We Young Women…

We Young Women…

Mpuga Rukidi:

We stood in neat little rows. Our uniforms spot clean and our teeth an entire story of how much sugar we had each eaten. Our stockings, the grey type with huge blue and white stripes, pulled to beyond our knees, shone arrogantly. Our foreheads, knowing no sorrow, were full of happiness. Yours truly, eager to be appreciated by Teacher Lydia, stood in the front row smiling from one ear to the other. We had not a care in the World. One of my favourite activities, everyone's favourite activity at School – Singing.

We were eager to sing our voices hoarse. We had the energy.  Teacher Lydia would ask one of us to come forward and lead us in a song.  Aware of my not so limited abilities in this arena, I always looked her in the eye, almost teasingly, to announce that I was ready.

Sometimes she chose me. Sometimes I had to give my friends a chance. Every time I got chosen I sung my favourite song: We young Women…

I sang the song all the time, but I did not know slightly over half the words in it, if I quite remember.  But I sang it all the same, doing the verses I didn't know in my mother tongue. Once I had the rhythm, the rest of the words came naturally. It is good to be ingenuous, we were always told. We young women and men of Uganda, are marching along the path of education…, it went. That is all I knew in the first stanza.  But the joy with which the words came out of that little mouth!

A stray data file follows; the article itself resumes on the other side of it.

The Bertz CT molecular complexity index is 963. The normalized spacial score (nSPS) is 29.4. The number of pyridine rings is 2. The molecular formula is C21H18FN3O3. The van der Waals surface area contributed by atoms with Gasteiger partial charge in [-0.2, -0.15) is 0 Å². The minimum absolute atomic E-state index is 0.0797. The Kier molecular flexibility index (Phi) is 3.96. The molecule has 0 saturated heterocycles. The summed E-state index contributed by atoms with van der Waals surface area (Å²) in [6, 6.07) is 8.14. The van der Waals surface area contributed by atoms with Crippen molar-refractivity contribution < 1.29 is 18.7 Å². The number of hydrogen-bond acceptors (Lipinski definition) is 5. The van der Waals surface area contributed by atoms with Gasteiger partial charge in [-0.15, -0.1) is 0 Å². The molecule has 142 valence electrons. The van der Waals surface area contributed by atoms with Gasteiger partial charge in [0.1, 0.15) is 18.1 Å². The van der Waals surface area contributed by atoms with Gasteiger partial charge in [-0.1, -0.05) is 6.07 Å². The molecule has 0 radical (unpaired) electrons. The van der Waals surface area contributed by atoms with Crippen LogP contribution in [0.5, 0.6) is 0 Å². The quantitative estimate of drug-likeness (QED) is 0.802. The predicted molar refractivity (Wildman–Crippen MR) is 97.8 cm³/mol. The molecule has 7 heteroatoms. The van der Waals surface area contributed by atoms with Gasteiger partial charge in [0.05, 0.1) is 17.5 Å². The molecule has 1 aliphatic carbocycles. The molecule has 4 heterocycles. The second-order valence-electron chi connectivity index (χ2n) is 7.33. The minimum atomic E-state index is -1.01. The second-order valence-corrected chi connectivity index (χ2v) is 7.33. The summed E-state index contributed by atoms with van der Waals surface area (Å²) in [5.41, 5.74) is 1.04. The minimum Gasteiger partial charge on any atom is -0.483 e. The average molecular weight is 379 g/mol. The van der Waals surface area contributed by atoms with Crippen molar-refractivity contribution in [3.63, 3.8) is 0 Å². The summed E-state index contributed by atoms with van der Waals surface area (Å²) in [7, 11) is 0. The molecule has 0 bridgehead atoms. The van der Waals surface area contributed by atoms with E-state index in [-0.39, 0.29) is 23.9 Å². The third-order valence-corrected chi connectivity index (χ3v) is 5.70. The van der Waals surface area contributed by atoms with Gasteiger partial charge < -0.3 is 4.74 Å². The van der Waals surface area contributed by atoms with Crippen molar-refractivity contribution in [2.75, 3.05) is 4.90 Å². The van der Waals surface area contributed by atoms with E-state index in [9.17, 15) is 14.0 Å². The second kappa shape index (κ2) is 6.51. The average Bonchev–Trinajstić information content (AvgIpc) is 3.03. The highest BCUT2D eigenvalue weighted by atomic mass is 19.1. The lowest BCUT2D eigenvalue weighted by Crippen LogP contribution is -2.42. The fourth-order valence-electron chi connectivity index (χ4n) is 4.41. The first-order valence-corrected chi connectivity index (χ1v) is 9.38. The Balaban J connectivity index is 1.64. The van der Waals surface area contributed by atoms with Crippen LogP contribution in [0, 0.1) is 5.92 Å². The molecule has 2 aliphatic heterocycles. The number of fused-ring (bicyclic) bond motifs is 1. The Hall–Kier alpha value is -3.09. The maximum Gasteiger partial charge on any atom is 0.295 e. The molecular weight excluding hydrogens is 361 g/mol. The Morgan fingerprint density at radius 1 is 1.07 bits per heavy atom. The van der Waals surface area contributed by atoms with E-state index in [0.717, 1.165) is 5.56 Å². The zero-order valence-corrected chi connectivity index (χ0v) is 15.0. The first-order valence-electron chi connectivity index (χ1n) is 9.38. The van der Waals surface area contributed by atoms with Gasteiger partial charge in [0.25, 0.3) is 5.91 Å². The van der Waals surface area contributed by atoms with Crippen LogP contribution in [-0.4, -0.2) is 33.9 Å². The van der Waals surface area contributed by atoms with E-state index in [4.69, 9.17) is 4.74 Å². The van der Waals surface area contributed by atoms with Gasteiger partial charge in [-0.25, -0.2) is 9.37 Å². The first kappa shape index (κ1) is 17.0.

Teacher Lydia is no more, she teaches kids English in America (but no one taught us our Mother tongues; and yet boy or girl, we spoke them). My lovely uniform is also no more, and with it my sparkling grey stockings. The smile is still there and although more photogenic, it has an annoying mechanical side to it. The front row where I always stood is no more. One can have no front row if there are no rows in the first place. The other kids are everywhere and nowhere. Some in the Diaspora, others­­ -­ the female mostly – sending me 'mobile money my wedding contribution to this number' messages.

The kids nowadays sing different songs, the cool ones, you know. And they know them. No need to employ our ingenuity. Saw them the other day. They care about how they look. Little girls with hair twisted like their mothers, telling Teacher to pause as they like what is posted on their Timeline.

I sit back and look, think. I want to be little again, and remind the world that I am part of the young men and women of Uganda, surely marching along the path that I have always cherished. I love it when Teacher Lydia is around, though, to say I should lead. But she is there no more. I admire the strength, hope of the youngsters of nowadays, who have little to worry about. But I pause and ask myself: Do I want to be as troubled as those little angels are at their age? Am not sure I can cope. By the time they get to my age, they could be long dead. Stress-related illnesses, I think again.

Am not sure I want their kind of Childhood. I want mine, the one I had. Where my friends and I told the world that we were the Young Women and Men of this country that is the Pearl of Africa.

Founder and Editor in Chief of the Readers Cafe Africa

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